In Spanish, they say, “Common sense is the least common of all the senses.” Nowhere is that argument clearer than in the arguments against teacher tenure, most recently played out on the cover of Time, the paragon of publishing that matched Michelle Rhee with her broom and declared Hitler "Man of the Year."
There are all these arguments about bad vs. good apples, but they ultimately seem absurd to me. Basically, the argument is tenure protects bad teachers, and it therefore should not exist. Self-appointed education expert Campbell Brown repeatedly dredges up a few cases and pastes them all over Twitter and any paper that will print her.
What shall we do, then? Shall we eliminate tenure so as to make it easier to fire the so-called bad apples? Or should we simply take tenure away from them and leave it with the better apples? And if we do that, who gets to decide who deserves it and who doesn't?
In fact, UFT leadership moved, again, to weaken tenure in the last contract. There is an unfounded but popular prejudice against ATR teachers, and leadership reinforced it by adding a second-tier due process for them and making them easier to fire. Endorsing insane notions like this one gives reformy demagogues like Campbell Brown fodder to plod ahead with their absurd arguments. After all, if punchy Mike Mulgrew thinks ATR teachers deserve fewer rights than others, there must be something wrong with them. And therefore the reformy hordes can ask for fewer rights for other questionable apples.
But that’s not, in fact, the argument they’re using this year. The argument is that no teacher should have tenure. Instead, we should trust in the good graces of those people who failed to identify and/ or fire the alleged bad apples before giving them tenure. After all, since accountability applies only to unionized teachers, no administrator can possibly have made the remotest mistake, ever.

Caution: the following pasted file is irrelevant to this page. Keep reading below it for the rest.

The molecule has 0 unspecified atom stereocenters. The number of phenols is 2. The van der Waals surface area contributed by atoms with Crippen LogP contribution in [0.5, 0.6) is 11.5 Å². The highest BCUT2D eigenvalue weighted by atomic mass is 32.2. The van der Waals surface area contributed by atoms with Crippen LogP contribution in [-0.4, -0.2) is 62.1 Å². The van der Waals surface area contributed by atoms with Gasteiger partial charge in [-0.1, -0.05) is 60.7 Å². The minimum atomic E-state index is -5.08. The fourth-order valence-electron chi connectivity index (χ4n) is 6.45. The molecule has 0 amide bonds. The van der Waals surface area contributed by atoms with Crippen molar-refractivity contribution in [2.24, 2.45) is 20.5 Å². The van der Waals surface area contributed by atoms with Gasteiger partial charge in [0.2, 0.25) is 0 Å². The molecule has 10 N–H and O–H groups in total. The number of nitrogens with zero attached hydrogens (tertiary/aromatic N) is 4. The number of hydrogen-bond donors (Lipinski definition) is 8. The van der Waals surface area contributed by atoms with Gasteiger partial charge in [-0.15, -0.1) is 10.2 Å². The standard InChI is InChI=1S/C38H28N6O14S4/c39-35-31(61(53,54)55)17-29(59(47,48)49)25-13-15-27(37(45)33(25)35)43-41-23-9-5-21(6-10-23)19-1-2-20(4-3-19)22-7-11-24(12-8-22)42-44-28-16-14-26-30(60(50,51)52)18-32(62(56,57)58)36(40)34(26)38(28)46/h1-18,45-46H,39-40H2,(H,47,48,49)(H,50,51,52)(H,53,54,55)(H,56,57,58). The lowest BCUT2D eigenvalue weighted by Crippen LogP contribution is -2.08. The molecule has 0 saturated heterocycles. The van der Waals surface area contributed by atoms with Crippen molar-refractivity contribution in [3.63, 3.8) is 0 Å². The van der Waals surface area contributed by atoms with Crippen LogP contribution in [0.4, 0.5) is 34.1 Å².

So with that assumption in mind, they plod ahead. It makes no difference if kids live in poverty, don’t speak English, or have severe learning disabilities. The only reason they fail standardized tests is that their teachers suck. Therefore, we must remove all job protections for teachers and fire at will.
Aside from the preposterous assumptions implicit in this argument, there’s something quite reminiscent of bigotry here, that the bad ones spoil it for the good ones, and therefore none of them should have rights. In fact, were you to take this argument and apply it to the country at large, it would suggest once the police picked you up for something, you were guilty. Certainly some people rob banks, commit atrocities, and do various other things that fail to merit the Good Housekeeping Seal of Approval, and you could reason that stripping everyone of basic due process would make it harder for the bad apples to get away with such things.
Then there’s the argument that other Americans don’t have tenure and can be fired for a bad haircut. Diane Ravitch tells the story of two farmers. One says, “My neighbor has a cow and I don’t. I want his cow to die.” That’s the sort of thinking that goes behind attacks on tenure, and also attacks on health benefits. Somehow, we’ve managed to become one of the only non-third world countries that doesn’t offer health care as a basic right. We’ve also managed to pretty well decimate union nationally, and corporate frauds like Fox News can sell Americans on the concept that this is somehow a good thing.
This blog may or may not be meaningful to you, but without tenure you would not be reading it or others like it. And it’s important for teachers to speak out. Take a historical look at societies that have attacked teachers and you may not find we’re in such good company.
Make no mistake, the reformy zillionaires don’t give a damn about you, your kids, or your students. If they did, they’d be protesting low tax rates that starve school districts, rather than giving cash to demagogues like Cuomo or Astorino. They’d be using their money to fight poverty rather than the teaching profession.
The proposition that working teachers need fewer protections or benefits is an attack on what remains of the American middle class. The sooner we wake up, realize that, and put a stop to it the better off we’ll be.
Stories herein containing unnamed or invented characters are works of fiction. Names, characters, businesses, places, events and incidents are either the products of the author’s imagination or used in a fictitious manner. Any resemblance to actual persons, living or dead, or actual events is purely coincidental.